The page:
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COVID Bill Forces US To Disclose UFOs

The recently signed COVID-19 relief bill has a stipulation that requires the Pentagon and other U.S. intelligence agencies to publicly announce what they know about UFOs, but most legislators were unaware of its inclusion when they voted in favor.

The New York Post reports that the stipulation was included in the Intelligence Authorization Act as a “committee comment.” The bill was rolled up into the COVID-19 relief and government funding bill that was signed by President Donald Trump last week. The comment was made while the bill was before the Senate Intelligence Committee.

Sen. Marco Rubio (R-Fla.), chair of the committee, ordered the director of national intelligence in consultation with the secretary of defense and “the heads of such other agencies” to “submit a report within 180 days of the date of enactment of the Act, to the congressional intelligence and armed services committees on unidentified aerial phenomena.”

The unclassified report must include “detailed analysis of unidentified phenomena data collected by: a. geospatial intelligence; b. signals intelligence; c. human intelligence; and d. measurement and signals intelligence.” The committee also directed the intelligence official to include “detailed analysis of data of the FBI, which was derived from investigations of intrusions of unidentified aerial phenomena data over restricted United States airspace … and an assessment of whether this unidentified aerial phenomena activity may be attributed to one or more foreign adversaries.”

The Pentagon has publicly confirmed that the comment is legally binding.

Man Finds Stolen ’69 Camaro After 17 Years

A man luckily stumbled upon a car that was stolen from him 17 years ago while shopping for another car.

The Free Lance Star reports that Tommy Cook’s 1969 Hugger Orange Camaro was stolen from his auto repair lot in Woodbridge, Va., in 2003. He reported the car as stolen, but police were unable to find the vehicle. Every year he renewed the car’s missing status through the mail in hopes that it would keep the case from going cold; but as time wore on, the likelihood that the Camaro would be found seemed to diminish.

But when Cook went to inspect a blue 1968 Camaro being sold by a Maryland man, he noticed a hoodless green 1969 Camaro sitting in a corner of the man’s garage. “It was kind of a hokey green they had painted it, resembled the [Rallye Green] they had on a ’69,” said Cook. “I thought to myself, maybe someone’s trying to hide a stolen car.”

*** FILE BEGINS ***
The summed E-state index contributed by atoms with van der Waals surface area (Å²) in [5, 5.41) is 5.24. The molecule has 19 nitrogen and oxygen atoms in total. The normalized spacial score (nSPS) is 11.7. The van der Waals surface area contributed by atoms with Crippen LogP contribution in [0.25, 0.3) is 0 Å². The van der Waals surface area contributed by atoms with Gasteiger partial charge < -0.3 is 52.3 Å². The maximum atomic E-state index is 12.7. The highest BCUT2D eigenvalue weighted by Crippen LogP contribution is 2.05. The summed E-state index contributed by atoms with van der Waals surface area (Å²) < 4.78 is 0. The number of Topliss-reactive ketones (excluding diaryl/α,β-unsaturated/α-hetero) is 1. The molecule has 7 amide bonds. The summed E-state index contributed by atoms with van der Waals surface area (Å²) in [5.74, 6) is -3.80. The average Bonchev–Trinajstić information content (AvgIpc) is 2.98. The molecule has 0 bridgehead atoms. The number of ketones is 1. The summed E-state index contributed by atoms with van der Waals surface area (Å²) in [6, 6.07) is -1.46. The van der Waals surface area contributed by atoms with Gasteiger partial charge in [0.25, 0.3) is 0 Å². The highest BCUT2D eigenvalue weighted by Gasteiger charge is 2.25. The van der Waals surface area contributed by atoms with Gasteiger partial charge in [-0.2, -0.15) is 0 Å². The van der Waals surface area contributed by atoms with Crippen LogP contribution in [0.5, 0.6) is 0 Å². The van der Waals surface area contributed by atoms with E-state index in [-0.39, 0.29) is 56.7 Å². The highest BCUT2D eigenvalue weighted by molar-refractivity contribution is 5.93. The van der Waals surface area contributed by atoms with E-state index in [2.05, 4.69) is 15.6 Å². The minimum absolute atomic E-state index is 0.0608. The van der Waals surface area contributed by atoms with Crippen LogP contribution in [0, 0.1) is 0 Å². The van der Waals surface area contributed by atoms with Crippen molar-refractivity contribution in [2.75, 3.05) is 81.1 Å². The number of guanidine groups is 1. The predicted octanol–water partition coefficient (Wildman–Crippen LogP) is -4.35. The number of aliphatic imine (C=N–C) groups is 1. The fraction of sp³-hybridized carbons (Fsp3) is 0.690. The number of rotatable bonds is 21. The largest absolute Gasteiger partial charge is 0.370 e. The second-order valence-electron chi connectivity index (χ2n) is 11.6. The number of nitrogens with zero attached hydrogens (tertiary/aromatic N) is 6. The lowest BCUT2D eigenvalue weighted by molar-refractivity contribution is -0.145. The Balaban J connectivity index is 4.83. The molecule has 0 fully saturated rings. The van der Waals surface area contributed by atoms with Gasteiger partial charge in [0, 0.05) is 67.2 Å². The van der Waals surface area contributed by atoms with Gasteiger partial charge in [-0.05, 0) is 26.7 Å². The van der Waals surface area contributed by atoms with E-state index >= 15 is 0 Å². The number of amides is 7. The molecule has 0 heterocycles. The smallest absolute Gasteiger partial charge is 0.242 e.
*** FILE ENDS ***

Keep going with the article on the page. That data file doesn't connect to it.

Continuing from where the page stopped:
Cook inspected the vehicle. The seller said it had been built in California, and Cook was aware of the fact that all first-generation Camaros had been built in either Norwood, Ohio, or Van Nuys, Calif. “I looked inside on the dash at the [Vehicle Identification Number] and it had an N code, indicating the car was built in Norwood,” said Cook. “You can’t have a Norwood [Vehicle Identification Number] if the car was made in California.”

“So now, we’ve got an orange car, we got a California car, we’ve got a car with a hinky VIN number on it,” said Cook. “I was beginning to think, this is looking a lot like my car.” He also noticed factory-installed rear seat brackets that only appeared in two percent of the 1969 Camaros—including the missing car.

Cook looked in the vehicle’s engine compartment and found the original VIN number. When he compared the number to his records at home, he found that the numbers matched. He immediately contacted police, who said they’d be able to pick up the stolen vehicle the next day, but he asked them to wait until he’d completed his purchase of the blue 1968 Camaro first.

When police arrived for the car, the seller was cooperative. He reportedly was unaware that the car was stolen. The Camaro had reportedly changed hands four times since being stolen. “Some people had put money into it,” said Cook. “It was better than it was when it was stolen, but it’s still an ugly green.”

Gingerbread Monolith Appears and Collapses

The monolith craze continues as a new monolith made entirely out of gingerbread cookies was discovered in San Francisco on Christmas day.

According to The Guardian the baked monument only stood for a day before collapsing. Unlike the large number of stainless steel monoliths discovered across the globe in the last month, this one was made from gingerbread cookies, icing, gumdrops and wood.

Phil Ginsburg, head of San Francisco’s Recreation and Parks Department, told reporters that the site “looks like a great spot to get baked” and said the monolith will not be removed “until the cookie crumbles.”

The tasty monument drew a number of onlookers throughout Christmas day, but by the next morning it had reportedly collapsed.

Squirrel Attacks NY Residents: “Blood Everywhere”

An overly aggressive squirrel has been attacking Queens residents. Attempts to catch the angry rodent have proven unsuccessful.

According to the Associated Press, residents of New York City borough’s Rego Park neighborhood have had enough of the violence and terror. Micheline Frederick said an encounter with the squirrel actually led to bloodshed. “We’re wrestling in the snow, and there’s blood everywhere and my fingers getting chewed, and it won’t let go,” Frederick said. “Eventually, it just stopped and there I was a big bloody mess.”

The squirrel has allegedly attacked at least two of Frederick’s neighbors as well. A professional trapper was hired at the recommendation of the city’s Department of Health, but efforts to catch the violent animal have so far failed.